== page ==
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#BizTrends2023: Top trends likely to shape the local construction industry

The outlook for the South African construction industry remains subdued in the short to medium term as the sector continues to be affected by a lack of implementation of government's infrastructure delivery plan, as well as less demand from the private sector.
Otto Botha, MD of Waco Engineering Services
Otto Botha, MD of Waco Engineering Services

Due to the country’s poor economic state and the impact of the Covid-19 pandemic, many large projects have been cancelled or delayed over the past two years. A lack of funding seems to be the biggest obstacle to getting infrastructure rollout back on track, but there is some hope of an uptick in activity in the renewable energy space.

Against this backdrop, these are some of the key trends that could shape the course for the construction industry in 2023:

Lack of project funding

While South Africa desperately needs infrastructure development, it seems that the availability of funding for big projects is becoming a serious challenge. This is hampering the rollout of government’s ambitious 10-year R2.2tn infrastructure plan that was unveiled in 2021.

At the same time, South African construction companies are also losing out to foreign competitors who are most likely bringing project financing to the table to secure local contracts. For example, following the cancellation of R17bn worth of crucial road improvement and construction projects due to irregularities in the tender process, the South Africa National Roads Agency (Sanral) announced that four of the five projects have now been awarded to Chinese-led joint ventures.

This, of course, creates a moral dilemma. While the country desperately needs infrastructure, which would create jobs, stimulate the economy and build investor confidence, the local industry is unable to compete with foreign companies. Hence, infrastructure funding needs to be unlocked urgently.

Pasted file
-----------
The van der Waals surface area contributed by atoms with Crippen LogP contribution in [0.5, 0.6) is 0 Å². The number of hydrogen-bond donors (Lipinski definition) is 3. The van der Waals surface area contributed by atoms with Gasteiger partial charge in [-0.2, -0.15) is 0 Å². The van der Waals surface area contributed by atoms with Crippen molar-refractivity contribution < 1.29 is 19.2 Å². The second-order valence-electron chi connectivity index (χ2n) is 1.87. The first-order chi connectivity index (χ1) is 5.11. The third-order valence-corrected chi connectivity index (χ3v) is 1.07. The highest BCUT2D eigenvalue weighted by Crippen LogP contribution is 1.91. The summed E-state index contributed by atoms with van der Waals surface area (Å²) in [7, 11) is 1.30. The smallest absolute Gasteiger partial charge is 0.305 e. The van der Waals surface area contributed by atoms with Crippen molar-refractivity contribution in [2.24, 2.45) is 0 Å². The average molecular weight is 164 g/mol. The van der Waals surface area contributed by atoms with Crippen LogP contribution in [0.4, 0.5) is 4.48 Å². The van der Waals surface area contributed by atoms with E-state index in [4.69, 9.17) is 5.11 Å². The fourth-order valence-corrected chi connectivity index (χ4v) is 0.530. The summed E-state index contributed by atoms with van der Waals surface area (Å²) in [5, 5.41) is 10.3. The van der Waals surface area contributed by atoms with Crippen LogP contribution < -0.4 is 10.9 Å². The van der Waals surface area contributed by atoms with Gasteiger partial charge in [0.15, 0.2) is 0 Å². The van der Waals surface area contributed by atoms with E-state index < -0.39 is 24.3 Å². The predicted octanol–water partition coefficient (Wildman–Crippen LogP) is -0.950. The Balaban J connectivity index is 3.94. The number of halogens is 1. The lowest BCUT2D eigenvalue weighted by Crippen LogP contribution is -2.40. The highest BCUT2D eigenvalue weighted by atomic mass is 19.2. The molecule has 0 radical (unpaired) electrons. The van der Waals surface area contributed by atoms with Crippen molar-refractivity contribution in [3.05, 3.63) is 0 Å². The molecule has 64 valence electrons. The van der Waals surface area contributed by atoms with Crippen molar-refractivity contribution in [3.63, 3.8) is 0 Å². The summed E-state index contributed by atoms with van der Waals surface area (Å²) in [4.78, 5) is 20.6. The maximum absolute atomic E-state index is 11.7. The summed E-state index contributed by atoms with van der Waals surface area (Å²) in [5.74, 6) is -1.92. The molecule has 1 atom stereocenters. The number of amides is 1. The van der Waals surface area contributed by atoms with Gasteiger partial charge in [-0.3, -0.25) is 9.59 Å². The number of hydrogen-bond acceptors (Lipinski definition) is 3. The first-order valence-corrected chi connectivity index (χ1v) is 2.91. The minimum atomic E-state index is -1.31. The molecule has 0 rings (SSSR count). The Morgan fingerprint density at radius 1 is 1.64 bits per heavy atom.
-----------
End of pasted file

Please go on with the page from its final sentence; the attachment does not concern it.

Renewable energy opportunities

South Africa’s dependence on fossil fuels for electricity generation – with two new coal-fired power stations still waiting to come fully online – means that it is unlikely to switch over to renewable energy on a significant scale in the near future. However, the country’s energy crisis – characterised by costly and damaging load shedding – is forcing people to look to alternative ways of generating energy.

The relaxation of bureaucratic red tape for renewable energy projects and a higher ceiling for private power generation has seen increased interest from private investors and public-private partnerships in the rollout of solar and wind energy projects. This could result in some big projects coming onstream and is good news for the local construction sector.

New (costly) legal compliance requirements

The Occupational Health and Safety (OSH) Act Amendment Bill is expected to be gazetted and signed into law in early in 2023. The biggest fundamental change to the Bill is that businesses will now need to develop a health and safety management system to formalise workplace health and safety.

This could have potentially costly implications for construction companies and project owners as the amendment allows inspectors from the Department of Labour to issue spot fines of R50,000 per infringement or contravention of the Act.

The struggle with skills

In light of the challenges faced by the local construction industry in recent years, such as a dearth of mega projects, Covid-19 and tough economic conditions, many huge construction companies have been forced to shut their doors.

This further exacerbated the skills shortage in specialist trades as many engineers from the industry have either moved to other industry sectors or have left the country. Getting these skills back will be very difficult, unless opportunities can be unlocked through the rollout of massive infrastructure projects. Again, we need government to start investing in infrastructure before more skills are lost.

About Otto Botha

Otto Botha is the managing director of Waco Engineering Services as well as the technical director at Form-Scaff. He is a registered Professional Engineer, a registered Temporary Works Designer with the Institute for Work at Height and also a member of the South African Institution of Civil Engineering.
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